Instrumentation: string orchestra
Around two years of deliberate work went into this piece, which is around a third of what I originally envisaged in its current state. On the other hand, it was the culmination of many of the compositional avenues I had explored earlier in my studies, so in that sense it was many years in the making.
It proved to be a colossal undertaking. Its genesis was simultaneously:
My desire to vouch for Elliott Carter’s pan-intervallic techniques by developing them to address some of the shortcomings a rather sacrilegious Roger Redgate pointed out to us during a postgraduate compositional-techniques module.
A desire to formalise a technique of notating acceleration and deceleration I believed I was capable of developing around the time.
A desire to make more use of the mass of pitch material I generated for Construction 1.
An interest in polytemporality and conceiving a means of formalising it.
A general taste for the sound stacks of minor seconds being struck simultaneously, gained perhaps from exposure to Toru Takemitsu’s music.
An interest in exploring that question of when one thing becomes another thing, gained both from work on various of my previous compositions and my burgeoning interest in Spectral music, on a mass scale.
An interest in being able to savour the quality and texture of a series of chords, taken both from the ideas I was introduced to for my earlier atonal chord exercise and an encounter with Jürg Frey’s 60 Pieces of Sound.
Construction 1 showed me that my long-range planning was lacking, so from the outset I directed the bulk of the work into the formal design itself. I chose to write for a twelve-piece string orchestra for ways that may well become clear to those who stay tuned and was stubbornly set on devising a way of writing for an orchestra and four totally independent string trios simultaneously. I had no idea whether this was possible or not before I started writing.
I started with the very same chord I used for Construction 1, transposed to accommodate my instrumentation’s range, but followed the transformation and transposition process through to completion this time to give a total of 528 chords. To put that number into perspective, if you printed those chords out and stacked them on top of one another, you'd have like a really big pile of chords. My pitch material was generated by assigning the intervallic sequence of that chord to my first instrument, the same sequence starting on the second interval for the second instrument, and so on for all twelve instruments. I then had to decide what to do with all this stuff. Having drawn this material from the information contained in my starting chord alone, I was determined that everything subsequent would draw from nothing outside of my starting material either. My rather novel idea was to a fractal-like thing where the DNA of the starting chord is applied at all of the individual instrument level, the trio level, and the ensemble or macro level.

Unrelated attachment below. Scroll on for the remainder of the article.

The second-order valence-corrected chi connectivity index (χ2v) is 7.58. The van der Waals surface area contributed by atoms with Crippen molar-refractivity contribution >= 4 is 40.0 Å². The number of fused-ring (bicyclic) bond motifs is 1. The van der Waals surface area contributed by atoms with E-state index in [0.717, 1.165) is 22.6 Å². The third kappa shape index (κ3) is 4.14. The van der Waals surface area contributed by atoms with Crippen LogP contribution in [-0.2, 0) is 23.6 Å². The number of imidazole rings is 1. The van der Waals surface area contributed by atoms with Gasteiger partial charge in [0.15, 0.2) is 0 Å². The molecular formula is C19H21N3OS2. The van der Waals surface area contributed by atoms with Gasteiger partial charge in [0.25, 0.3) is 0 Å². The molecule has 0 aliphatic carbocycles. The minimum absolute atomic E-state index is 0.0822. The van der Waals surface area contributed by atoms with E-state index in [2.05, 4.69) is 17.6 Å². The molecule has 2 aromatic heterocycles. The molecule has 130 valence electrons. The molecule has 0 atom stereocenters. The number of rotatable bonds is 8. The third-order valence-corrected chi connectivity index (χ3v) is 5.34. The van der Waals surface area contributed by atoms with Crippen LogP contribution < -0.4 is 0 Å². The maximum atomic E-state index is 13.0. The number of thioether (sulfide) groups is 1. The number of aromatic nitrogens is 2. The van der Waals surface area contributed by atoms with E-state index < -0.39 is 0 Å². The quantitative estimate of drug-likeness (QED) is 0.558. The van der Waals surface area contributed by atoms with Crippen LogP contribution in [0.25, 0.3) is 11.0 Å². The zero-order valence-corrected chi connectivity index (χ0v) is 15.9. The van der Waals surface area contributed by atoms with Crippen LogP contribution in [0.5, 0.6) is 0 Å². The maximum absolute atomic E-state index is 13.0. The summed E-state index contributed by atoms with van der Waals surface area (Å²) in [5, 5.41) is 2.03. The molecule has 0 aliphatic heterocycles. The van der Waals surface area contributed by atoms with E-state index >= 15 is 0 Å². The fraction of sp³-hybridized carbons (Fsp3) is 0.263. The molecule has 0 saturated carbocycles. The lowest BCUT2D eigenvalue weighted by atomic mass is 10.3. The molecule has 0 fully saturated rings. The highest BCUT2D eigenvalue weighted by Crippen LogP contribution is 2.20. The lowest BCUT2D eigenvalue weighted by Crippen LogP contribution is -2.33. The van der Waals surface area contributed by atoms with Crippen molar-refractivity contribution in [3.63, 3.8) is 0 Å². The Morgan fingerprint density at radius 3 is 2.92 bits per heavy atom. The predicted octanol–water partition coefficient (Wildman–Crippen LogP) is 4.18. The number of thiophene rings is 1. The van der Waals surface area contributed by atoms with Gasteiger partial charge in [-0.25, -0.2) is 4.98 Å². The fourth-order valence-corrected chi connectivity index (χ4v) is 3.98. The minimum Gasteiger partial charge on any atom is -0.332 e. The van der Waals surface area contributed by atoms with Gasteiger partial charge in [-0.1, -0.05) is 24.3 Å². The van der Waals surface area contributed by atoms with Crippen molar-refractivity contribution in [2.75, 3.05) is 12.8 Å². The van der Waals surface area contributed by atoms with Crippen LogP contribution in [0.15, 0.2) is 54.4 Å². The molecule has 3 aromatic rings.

Four trios, four transformations of the prime (P) chord. It seemed obvious that these two facts would correspond somehow. Trio 1 (the lowest) was assigned the intervallic sequence of P; trio 2 the intervallic sequence of the retrograde transformation of P (PR); trio 3 the inversion (PI); and trio 4 the retrograde-inversion (PRI). For each trio, I chose a note from each of the three instruments that would, when placed vertically, form a triad comprising the first two intervals of the trio’s intervallic sequence. I then refer to my chord bank, chose a chord that contained this triad, and filtered the other nine notes of this chord throughout the orchestra. In each section, all four trios undergo this procedure. This expanded pitch series is carried over into a new section where the process is repeated for the next two intervals in each trio’s intervallic sequence. The result is that each section contains four notes more than the section previous, since each iteration of the process adds one note for each of the trios.
Now things start to get kind of complicated. Using the powers of maths and spending hours staring out of a window, I was able to decide four separate tempi that, though audibly unrelated, can be played using (fairly) simple divisions of a mathematically generous master tempo. Bam—it turns out you can do the thing I said I was going to do. My idea was that I would I have one master conductor situated behind the players keeping the master tempo (perhaps just a machine or something), and four secondary conductors would count their tempi for each trio from this. Since each trio’s pitch series contains the same number of notes as each of the others, and they were all to start playing in different tempi, I now had a musical challenge to resolve.
By now, having composed my Parametric Study and two tempo studies to test the rigour of my methods, I had dragged my acceleration/deceleration calculator up to a usable standard and was pretty comfortable composing with it. With tempi and note-lengths of each section, I had all the maths I needed to calculate the durations of each section for each trio. I applied the calculator to each trio such that each concluded after the same specified amount of time that I decided would be appropriate for my purposes (I don’t entirely remember how I decided but it was more maths).